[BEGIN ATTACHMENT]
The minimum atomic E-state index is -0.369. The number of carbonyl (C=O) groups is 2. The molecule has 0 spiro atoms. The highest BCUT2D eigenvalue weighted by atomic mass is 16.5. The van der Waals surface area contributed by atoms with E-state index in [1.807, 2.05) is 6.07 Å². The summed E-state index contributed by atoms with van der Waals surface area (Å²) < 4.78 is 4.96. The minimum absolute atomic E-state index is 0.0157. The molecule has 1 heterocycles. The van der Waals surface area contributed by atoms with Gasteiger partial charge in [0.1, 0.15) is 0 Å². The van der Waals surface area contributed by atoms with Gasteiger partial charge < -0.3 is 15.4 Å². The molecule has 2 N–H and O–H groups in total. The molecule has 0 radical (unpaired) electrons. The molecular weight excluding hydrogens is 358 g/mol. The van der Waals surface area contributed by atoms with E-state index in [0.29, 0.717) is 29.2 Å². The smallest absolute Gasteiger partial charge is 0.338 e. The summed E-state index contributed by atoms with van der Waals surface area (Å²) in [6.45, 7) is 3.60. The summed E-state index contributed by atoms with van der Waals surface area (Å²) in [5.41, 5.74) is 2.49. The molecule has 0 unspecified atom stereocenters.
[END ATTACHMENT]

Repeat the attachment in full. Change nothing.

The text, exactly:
The minimum atomic E-state index is -0.369. The number of carbonyl (C=O) groups is 2. The molecule has 0 spiro atoms. The highest BCUT2D eigenvalue weighted by atomic mass is 16.5. The van der Waals surface area contributed by atoms with E-state index in [1.807, 2.05) is 6.07 Å². The summed E-state index contributed by atoms with van der Waals surface area (Å²) < 4.78 is 4.96. The minimum absolute atomic E-state index is 0.0157. The molecule has 1 heterocycles. The van der Waals surface area contributed by atoms with Gasteiger partial charge in [0.1, 0.15) is 0 Å². The van der Waals surface area contributed by atoms with Gasteiger partial charge < -0.3 is 15.4 Å². The molecule has 2 N–H and O–H groups in total. The molecule has 0 radical (unpaired) electrons. The molecular weight excluding hydrogens is 358 g/mol. The van der Waals surface area contributed by atoms with E-state index in [0.29, 0.717) is 29.2 Å². The smallest absolute Gasteiger partial charge is 0.338 e. The summed E-state index contributed by atoms with van der Waals surface area (Å²) in [6.45, 7) is 3.60. The summed E-state index contributed by atoms with van der Waals surface area (Å²) in [5.41, 5.74) is 2.49. The molecule has 0 unspecified atom stereocenters.